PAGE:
Here are 5 things to know about impeaching a president
Here are some facts to know about how Congress approaches impeachment as Speaker of the House Nancy Pelosi and other members consider trying to impeach President Trump over his reported contacts with Ukraine about investigating former Vice President Joe Biden’s son.
What is impeachment?
The U.S. Senate’s webpage on impeachment describes it this way:
“If a federal official commits a crime or otherwise acts improperly, the House of Representatives may impeach — formally charge — that official. If the official subsequently is convicted in a Senate impeachment trial, he is removed from office.”
The Constitution says that “treason, bribery, or other high crimes and misdemeanors” are reasons to remove a president, vice president and other “civil officers of the United States” from office.
What does the process look like?
When Presidents Richard Nixon and Bill Clinton faced impeachment, the Judiciary Committee in the House “first held an investigation and recommended articles of impeachment to the full House. In theory, however, the House of Representatives could instead set up a special panel to handle the proceedings — or just hold a floor vote on such articles without any committee,” according to the New York Times.
Only a simple majority of members in the House need to vote to approve articles of impeachment, according to the Congressional Research Service.
What happens after a president is impeached?
That’s where the Senate comes in.
According to the U.S. House of Representatives’ webpage on impeachment, the “Constitution gives the House of Representatives the sole power to impeach an official, and it makes the Senate the sole court for impeachment trials.”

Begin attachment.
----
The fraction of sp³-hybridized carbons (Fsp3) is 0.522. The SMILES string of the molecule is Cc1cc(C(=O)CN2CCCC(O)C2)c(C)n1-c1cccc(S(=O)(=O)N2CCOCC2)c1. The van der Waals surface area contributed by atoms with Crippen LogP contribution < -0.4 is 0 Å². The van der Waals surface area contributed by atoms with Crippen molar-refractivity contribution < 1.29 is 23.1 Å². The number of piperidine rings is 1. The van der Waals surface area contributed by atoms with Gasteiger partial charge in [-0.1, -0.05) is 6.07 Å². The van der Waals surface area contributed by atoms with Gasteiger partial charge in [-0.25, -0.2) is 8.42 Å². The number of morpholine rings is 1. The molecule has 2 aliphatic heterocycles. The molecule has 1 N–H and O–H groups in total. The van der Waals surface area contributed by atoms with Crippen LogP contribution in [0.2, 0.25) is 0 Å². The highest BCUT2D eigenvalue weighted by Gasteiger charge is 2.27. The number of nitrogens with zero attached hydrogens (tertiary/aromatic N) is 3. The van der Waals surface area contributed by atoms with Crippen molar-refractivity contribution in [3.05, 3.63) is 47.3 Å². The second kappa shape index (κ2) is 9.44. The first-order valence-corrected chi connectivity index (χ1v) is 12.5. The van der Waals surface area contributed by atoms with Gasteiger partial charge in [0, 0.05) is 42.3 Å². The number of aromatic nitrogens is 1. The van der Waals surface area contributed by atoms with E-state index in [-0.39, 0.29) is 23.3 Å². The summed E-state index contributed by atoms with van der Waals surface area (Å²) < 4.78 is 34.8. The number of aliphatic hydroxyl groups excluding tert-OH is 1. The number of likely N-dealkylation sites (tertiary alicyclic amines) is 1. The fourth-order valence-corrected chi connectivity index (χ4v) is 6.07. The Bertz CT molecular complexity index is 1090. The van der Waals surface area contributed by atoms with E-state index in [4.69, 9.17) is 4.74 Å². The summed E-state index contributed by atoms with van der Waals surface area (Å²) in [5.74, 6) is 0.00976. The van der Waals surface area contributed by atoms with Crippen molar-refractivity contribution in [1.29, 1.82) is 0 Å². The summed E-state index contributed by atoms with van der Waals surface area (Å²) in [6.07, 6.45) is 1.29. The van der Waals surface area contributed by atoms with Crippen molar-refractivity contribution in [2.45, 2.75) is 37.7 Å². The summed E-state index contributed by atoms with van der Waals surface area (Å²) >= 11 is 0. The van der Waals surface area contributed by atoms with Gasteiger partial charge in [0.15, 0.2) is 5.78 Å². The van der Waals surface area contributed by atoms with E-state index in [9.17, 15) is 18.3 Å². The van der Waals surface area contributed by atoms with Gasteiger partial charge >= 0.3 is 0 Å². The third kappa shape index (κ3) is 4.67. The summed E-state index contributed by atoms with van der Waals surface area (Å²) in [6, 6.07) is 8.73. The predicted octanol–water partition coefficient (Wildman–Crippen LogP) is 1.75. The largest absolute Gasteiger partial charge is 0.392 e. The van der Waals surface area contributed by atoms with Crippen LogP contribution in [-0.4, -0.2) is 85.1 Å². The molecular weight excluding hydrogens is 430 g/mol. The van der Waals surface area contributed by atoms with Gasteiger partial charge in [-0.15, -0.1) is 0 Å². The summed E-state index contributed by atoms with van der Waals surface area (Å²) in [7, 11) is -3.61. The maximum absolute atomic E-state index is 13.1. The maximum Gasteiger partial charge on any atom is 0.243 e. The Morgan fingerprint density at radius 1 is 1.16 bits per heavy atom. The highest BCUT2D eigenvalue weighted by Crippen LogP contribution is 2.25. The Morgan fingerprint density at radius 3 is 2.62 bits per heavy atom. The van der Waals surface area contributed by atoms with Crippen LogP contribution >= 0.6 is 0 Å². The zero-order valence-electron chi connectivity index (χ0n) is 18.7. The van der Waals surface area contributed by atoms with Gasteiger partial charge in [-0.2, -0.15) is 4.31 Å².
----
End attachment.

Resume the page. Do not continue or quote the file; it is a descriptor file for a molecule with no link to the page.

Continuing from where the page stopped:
Democrats control the House, but Republicans — led by Senate Majority Leader Mitch McConnell — control the Senate. That means that a partisan move to impeach Trump in the House could die in the Senate if there are no GOP supporters.
But a two-thirds majority is needed in the Senate to convict a president.
The Times reports that “there is no obvious enforcement mechanism if Senator Mitch McConnell, Republican of Kentucky and the majority leader, were to simply refuse to convene one — just as he refused to permit a confirmation hearing and vote on Mr. Obama’s nominee, Judge Merrick Garland, to fill a Supreme Court vacancy in 2016.”
What else does impeachment do? And who would become president?
“The power of impeachment is limited to removal from office but also provides for a removed officer to be disqualified from holding future office,” the House webpage says. “Fines and potential jail time for crimes committed while in office are left to civil courts.”
Reuters reports that “in the unlikely event the Senate convicted Trump, Vice President Mike Pence would become president for the remainder of Trump’s term, which ends on Jan. 20, 2021.”
Who has been impeached in the past?
Beyond proceedings against Presidents Clinton, Nixon and Andrew Johnson, past impeachment processes have been carried out against more than a dozen other federal officials, according to the Congressional Research Service.
“The House has impeached 19 individuals: 15 federal judges, one Senator, one Cabinet member, and two Presidents,” a 2015 CRS report on impeachment and removal says. “The Senate has conducted 16 full impeachment trials. Of these, eight individuals—all federal judges—were convicted by the Senate.”